Although uncommon, unnecessary DACT is more prevalent in specific services. Future qualitative studies focusing on these specific subgroups would be useful in elucidating this problem more clearly. The ASP changes were not associated with increases in unnecessary DACT.
ampicillin/sulbactam; metronidazole; antibiotic stewardship programme
Transplant centers are reluctant to perform heart transplantation in patients with hepatitis C virus (HCV) infection because augmented immunosuppression could potentially increase mortality. However, there have been few studies examining whether HCV infection reduces survival after heart transplantation.
We used data from the the U.S. Scientific Registry of Transplant Recipients to perform a multicenter cohort study evaluating the association between recipient pre-transplant HCV status and survival after heart transplantation. Adults undergoing heart transplantation between January 1, 1993 and December 31, 2007 were eligible to participate.
Among 20,687 heart transplant recipients (443 HCV-positive and 20,244 HCV-negative) at 103 institutions followed for a mean of 5.6 years, mortality was higher among HCV-positive than HCV-negative recipients (177 [40%] vs 6,367 [31.5%]; p = 0.0001). After matching on propensity score, hospital and gender, the hazard ratio (HR) of death for HCV-positive heart transplant recipients was 1.32 (95% confidence interval [CI] 1.08 to 1.61). Mortality rates were higher among HCV-positive heart transplant recipients at 1 year (9.4% vs 8.2%), 5 years (26.3% vs 22.9%), 10 years (53.1% vs 43.4%) and 15 years (74.8% vs 62.3%) post-transplantation. HRs did not vary by gender or overall number of heart transplantations performed at the center.
Pre-transplant HCV positivity is associated with decreased survival after heart transplantation.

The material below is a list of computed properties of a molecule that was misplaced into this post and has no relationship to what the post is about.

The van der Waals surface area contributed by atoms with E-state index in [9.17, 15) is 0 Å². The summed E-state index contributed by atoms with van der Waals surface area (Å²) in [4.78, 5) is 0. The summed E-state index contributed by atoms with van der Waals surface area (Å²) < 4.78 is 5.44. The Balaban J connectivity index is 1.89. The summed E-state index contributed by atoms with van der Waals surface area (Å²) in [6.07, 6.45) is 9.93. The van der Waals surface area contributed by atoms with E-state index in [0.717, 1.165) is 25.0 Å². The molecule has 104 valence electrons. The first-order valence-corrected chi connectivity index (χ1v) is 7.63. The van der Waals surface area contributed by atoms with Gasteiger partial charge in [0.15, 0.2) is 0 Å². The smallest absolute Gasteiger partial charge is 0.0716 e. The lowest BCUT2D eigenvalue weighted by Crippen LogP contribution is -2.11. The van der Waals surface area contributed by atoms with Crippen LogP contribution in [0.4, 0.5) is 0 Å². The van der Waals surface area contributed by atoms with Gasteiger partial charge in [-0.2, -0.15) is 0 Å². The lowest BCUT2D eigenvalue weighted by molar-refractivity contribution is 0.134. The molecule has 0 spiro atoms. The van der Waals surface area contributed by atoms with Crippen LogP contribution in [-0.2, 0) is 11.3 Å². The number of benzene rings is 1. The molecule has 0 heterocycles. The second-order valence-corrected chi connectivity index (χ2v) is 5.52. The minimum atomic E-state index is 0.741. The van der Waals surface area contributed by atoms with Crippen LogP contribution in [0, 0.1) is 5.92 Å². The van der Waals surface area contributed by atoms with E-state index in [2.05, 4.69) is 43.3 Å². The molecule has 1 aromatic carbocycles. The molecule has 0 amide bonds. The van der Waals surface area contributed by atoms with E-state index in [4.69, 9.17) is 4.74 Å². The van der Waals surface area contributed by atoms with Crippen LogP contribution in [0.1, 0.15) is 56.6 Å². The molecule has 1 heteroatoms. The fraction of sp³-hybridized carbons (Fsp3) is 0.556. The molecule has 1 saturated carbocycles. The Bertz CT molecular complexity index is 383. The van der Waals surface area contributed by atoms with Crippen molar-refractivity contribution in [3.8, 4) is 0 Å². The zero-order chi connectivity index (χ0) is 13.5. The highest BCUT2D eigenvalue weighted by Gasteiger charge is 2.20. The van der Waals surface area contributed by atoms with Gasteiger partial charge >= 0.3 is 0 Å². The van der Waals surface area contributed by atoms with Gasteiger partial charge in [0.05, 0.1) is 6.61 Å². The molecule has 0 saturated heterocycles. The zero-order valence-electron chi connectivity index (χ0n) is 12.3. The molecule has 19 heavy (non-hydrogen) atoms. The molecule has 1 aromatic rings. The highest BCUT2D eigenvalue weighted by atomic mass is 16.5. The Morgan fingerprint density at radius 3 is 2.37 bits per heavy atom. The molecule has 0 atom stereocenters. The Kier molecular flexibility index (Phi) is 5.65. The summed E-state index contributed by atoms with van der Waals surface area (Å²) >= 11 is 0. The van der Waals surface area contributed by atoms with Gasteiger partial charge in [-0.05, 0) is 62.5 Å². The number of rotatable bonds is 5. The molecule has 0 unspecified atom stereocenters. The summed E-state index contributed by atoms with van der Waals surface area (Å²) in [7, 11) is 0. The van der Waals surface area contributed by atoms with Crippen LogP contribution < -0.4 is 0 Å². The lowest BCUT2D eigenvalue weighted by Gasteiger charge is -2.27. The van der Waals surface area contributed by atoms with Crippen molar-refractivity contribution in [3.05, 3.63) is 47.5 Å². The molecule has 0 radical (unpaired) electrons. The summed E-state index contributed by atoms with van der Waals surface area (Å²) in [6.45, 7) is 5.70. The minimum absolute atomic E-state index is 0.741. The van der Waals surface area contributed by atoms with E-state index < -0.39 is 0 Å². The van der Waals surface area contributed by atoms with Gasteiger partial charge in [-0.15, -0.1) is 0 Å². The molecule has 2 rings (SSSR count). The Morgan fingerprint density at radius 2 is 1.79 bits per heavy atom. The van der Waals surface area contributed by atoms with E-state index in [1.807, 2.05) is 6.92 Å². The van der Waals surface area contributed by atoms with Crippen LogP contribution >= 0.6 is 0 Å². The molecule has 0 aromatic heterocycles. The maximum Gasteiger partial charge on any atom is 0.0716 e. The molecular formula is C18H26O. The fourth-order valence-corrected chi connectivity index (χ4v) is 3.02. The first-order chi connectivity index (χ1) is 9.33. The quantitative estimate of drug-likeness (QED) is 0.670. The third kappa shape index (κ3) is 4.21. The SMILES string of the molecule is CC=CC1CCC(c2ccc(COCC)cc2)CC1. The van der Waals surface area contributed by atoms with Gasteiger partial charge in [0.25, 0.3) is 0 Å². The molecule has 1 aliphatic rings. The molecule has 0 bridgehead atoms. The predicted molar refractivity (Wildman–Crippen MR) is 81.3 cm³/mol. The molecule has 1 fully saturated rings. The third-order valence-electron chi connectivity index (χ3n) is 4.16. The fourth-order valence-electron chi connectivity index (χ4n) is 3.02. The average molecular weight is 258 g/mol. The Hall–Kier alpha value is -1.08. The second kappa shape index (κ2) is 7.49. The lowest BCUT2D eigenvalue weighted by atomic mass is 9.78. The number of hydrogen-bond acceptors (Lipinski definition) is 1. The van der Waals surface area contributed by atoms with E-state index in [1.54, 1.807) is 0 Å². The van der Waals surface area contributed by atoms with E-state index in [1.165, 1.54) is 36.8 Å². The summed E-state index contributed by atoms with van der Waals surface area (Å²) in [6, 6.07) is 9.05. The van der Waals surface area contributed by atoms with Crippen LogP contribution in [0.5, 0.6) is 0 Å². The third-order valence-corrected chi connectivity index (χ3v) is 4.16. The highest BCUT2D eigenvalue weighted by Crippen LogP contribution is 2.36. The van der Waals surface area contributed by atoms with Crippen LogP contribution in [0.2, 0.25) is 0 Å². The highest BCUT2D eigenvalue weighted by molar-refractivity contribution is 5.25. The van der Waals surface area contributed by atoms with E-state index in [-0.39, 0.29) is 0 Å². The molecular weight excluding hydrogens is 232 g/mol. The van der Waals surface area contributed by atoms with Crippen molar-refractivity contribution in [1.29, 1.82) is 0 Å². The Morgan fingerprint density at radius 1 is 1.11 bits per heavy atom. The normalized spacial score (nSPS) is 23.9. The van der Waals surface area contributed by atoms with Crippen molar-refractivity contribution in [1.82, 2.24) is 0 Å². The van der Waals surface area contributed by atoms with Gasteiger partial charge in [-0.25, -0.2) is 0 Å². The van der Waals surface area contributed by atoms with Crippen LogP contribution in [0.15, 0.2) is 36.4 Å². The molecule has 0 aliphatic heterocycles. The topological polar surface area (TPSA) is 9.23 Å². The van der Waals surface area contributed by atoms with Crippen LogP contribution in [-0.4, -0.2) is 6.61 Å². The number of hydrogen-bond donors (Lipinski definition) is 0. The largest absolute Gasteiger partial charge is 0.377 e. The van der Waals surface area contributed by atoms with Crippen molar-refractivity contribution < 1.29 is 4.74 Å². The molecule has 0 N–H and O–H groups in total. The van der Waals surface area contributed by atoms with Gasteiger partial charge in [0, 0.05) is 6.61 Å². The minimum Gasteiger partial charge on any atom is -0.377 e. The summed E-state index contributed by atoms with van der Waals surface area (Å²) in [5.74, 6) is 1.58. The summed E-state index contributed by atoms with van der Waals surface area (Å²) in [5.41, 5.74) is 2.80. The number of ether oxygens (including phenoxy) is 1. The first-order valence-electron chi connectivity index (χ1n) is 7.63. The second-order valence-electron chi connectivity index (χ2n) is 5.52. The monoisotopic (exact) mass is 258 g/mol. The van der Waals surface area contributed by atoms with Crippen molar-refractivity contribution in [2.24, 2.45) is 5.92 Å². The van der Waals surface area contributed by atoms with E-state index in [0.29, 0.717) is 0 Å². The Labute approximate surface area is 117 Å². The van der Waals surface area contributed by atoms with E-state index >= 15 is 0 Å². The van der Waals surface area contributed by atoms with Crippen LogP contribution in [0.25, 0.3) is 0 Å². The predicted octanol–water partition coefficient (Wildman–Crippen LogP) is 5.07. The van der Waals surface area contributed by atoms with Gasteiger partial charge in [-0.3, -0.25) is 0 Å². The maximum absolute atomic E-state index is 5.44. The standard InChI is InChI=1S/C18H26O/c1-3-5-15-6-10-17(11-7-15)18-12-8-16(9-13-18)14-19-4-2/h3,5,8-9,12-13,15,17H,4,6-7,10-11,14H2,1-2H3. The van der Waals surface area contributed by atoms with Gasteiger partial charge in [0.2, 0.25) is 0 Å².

heart transplantation; HCV; survival; mortality; outcome; cohort study
Data from a case-control study were used to derive and internally validate a prediction rule for identifying fluoroquinolone resistance in healthcare-acquired gram-negative urinary tract infection. This prediction rule has an excellent sensitivity and specificity (C-statistic, 0.816). External validation is necessary before implementing this rule to optimize empirical antibiotic use in clinical practice.
To determine the frequency of Staphylococcus aureus colonization among patients with acne and to compare the susceptibility patterns between the patients who are using antibiotics and those who are not using antibiotics.
Survey (cross-sectional) study of patients treated for acne.
Dermatology outpatient office practice
The study included 83 patients who were undergoing treatment and evaluation for acne.
Main Outcome Measure
Colonization of the nose or throat with S aureus.
A total of 36 of the 83 participants (43%) were colonized with S aureus. Two of the 36 patients (6%) had methicillin-resistant S aureus; 20 (56%) had S aureus solely in their throat; 9 (25%) had S aureus solely in their nose; and 7 (19%) had S aureus in both their nose and their throat. When patients with acne who were antibiotic users were compared with nonusers, the prevalence odds ratio for the colonization of S aureus was 0.16 (95% confidence interval [CI], 0.08–1.37) after 1 to 2 months of exposure and increased to 0.52 (95% CI, 0.12–2.17) after 2 months of exposure (P =.31). Many of the S aureus isolates were resistant to treatment with clindamycin and erythromycin (40% and 44%, respectively), particularly the nasal isolates. Very few showed resistance rates (<10%) to treatment with tetracycline antibiotics.